Angela Merkel: Multicultural Society in Germany has "utterly failed."

  • BIG_N_TALL

    Posts: 2190

    Oct 18, 2010 12:31 AM GMT
    So... what are your thoughts on this assessment? How much of this do you believe is an indirect product of the global recession, or "depression" according to some people? Furthermore, I've notice a growing trend amongst people to dump 'political correctness,' and voice/display their real feelings about issues - even if some people might construe those unabated attitudes as homophobic, racist, sexist, xenophobic, etc.

    Do you think a similar dynamic is developing or has developed in the US?

    http://www.huffingtonpost.com/2010/10/17/angela-merkel-germany-immigration-multicultural-society_n_765696.html
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    Oct 18, 2010 12:36 AM GMT
    Saw an article about it this morning. My reaction? D'oh. Of course it doesn't work. Never has, never will. It's idealism.
  • BIG_N_TALL

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    Oct 18, 2010 12:57 AM GMT
    I'm inclined to agree - it's idealistic. I find it especially interesting when a head of government says it publicly. She wouldn't have said it unless she thought she and/or her political party could get serious, substantive support for doing so...
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    Oct 18, 2010 1:00 AM GMT
    RYAN1000 saidI'm inclined to agree - it's idealistic. I find it especially interesting when a head of government says it publicly. She wouldn't have said it unless she thought she could get serious, substantive support for doing so...


    I'm actually shocked she said it! I think I read somewhere that only half of all children under 5 are even ethnically German.

    Her statements could sound controversial but really, all she is meaning is that assimilation is important, not that Germany doesn't want falafel or chinese food.
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    Oct 18, 2010 1:04 AM GMT
    I would much rather learn English than German. All those verb conjugations and super-long nouns.
    Donau­dampfschiffahrts­elektrizitäten­haupt­betriebs­werkbau­unterbeamten­gesellschaft
  • BIG_N_TALL

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    Oct 18, 2010 1:09 AM GMT
    mocktwinkie said
    RYAN1000 saidI'm inclined to agree - it's idealistic. I find it especially interesting when a head of government says it publicly. She wouldn't have said it unless she thought she could get serious, substantive support for doing so...


    I'm actually shocked she said it! I think I read somewhere that only half of all children under 5 are even ethnically German.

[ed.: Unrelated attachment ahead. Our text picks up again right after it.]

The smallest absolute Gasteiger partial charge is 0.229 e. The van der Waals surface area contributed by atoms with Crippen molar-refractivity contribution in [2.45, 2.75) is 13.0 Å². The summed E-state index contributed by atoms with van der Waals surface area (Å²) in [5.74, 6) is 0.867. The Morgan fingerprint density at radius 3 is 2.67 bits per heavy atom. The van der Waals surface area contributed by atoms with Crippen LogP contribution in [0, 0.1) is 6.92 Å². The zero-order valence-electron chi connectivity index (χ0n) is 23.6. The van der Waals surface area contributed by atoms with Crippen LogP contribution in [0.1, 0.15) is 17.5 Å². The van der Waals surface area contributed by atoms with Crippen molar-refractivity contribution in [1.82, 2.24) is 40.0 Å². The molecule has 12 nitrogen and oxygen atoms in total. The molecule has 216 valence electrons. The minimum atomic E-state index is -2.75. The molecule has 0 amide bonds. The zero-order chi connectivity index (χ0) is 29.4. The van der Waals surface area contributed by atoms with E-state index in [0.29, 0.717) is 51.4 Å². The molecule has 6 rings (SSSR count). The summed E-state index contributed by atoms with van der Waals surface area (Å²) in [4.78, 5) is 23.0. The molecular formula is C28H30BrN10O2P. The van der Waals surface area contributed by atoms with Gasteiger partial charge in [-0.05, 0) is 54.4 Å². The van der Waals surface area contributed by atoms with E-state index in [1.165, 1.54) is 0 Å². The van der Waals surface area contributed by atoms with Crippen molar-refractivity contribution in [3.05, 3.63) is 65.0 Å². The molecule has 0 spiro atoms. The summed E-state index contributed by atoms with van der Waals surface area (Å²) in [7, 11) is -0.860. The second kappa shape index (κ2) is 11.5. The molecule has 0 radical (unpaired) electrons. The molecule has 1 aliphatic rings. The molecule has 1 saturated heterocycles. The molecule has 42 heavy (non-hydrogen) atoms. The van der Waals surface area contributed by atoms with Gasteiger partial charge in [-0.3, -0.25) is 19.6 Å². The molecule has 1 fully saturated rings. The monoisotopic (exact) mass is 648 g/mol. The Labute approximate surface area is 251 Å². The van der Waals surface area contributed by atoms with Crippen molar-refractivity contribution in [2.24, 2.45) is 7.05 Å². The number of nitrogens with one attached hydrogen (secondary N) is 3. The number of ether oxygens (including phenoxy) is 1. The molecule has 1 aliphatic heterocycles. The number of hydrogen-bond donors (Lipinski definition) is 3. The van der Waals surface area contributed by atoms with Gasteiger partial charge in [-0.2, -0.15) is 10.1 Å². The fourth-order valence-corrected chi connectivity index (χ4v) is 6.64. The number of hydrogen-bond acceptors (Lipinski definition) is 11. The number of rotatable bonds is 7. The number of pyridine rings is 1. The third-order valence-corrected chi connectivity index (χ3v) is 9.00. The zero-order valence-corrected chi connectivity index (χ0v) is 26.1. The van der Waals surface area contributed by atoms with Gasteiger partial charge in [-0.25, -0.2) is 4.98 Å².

Her statements could sound controversial but really, all she is meaning is that assimilation is important, not that Germany doesn't want chinese food.


    Again, I agree with you. I also think her words have the potential to be used by those in Germany who are not happy with immigration, amongst other issues. Look at Sweden, the Netherlands, and their recent parliamentary elections in which political parties that are arguably very much opposed to immigration got more support than most had previously thought they could. Furthermore, France, Switzerland, and Belgium have issues with regard to multicultural harmony in their respective countries.
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    Oct 18, 2010 1:11 AM GMT
    RYAN1000 said
    mocktwinkie said
    RYAN1000 saidI'm inclined to agree - it's idealistic. I find it especially interesting when a head of government says it publicly. She wouldn't have said it unless she thought she could get serious, substantive support for doing so...


    I'm actually shocked she said it! I think I read somewhere that only half of all children under 5 are even ethnically German.

    Her statements could sound controversial but really, all she is meaning is that assimilation is important, not that Germany doesn't want chinese food.


    Again, I agree with you. I also think her words have the potential to be used by those in Germany who are not happy with immigration, amongst other issues. Look at Sweden, the Netherlands, and their recent parliamentary elections in which political parties that are arguably very much opposed to immigration got more support than most had previously thought they could. Furthermore, France, Switzerland, and Belgium have issues with regard to multicultural harmony in their respective countries.


    Oh absolutely, it's a real problem. It's not even about discrimination or xenophobia anymore, it's merely a struggle for identity survival from extinction. It's just the human spirit, I suppose.
  • BIG_N_TALL

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    Oct 18, 2010 1:13 AM GMT
    q1w2e3 saidI would much rather learn English than German. All those verb conjugations and super-long nouns.
    Donau­dampfschiffahrts­elektrizitäten­haupt­betriebs­werkbau­unterbeamten­gesellschaft


    I know - German is ridiculously difficult to learn. After four courses of German, and literally hundreds of hours of studying the language, I still have difficultly grasping it. As for immigrant assimilation into Germany, I think it is an imperative for successful incorporation into the culture and society.
  • BIG_N_TALL

    Posts: 2190

    Oct 18, 2010 1:15 AM GMT
    mocktwinkie said
    RYAN1000 said
    mocktwinkie said
    RYAN1000 saidI'm inclined to agree - it's idealistic. I find it especially interesting when a head of government says it publicly. She wouldn't have said it unless she thought she could get serious, substantive support for doing so...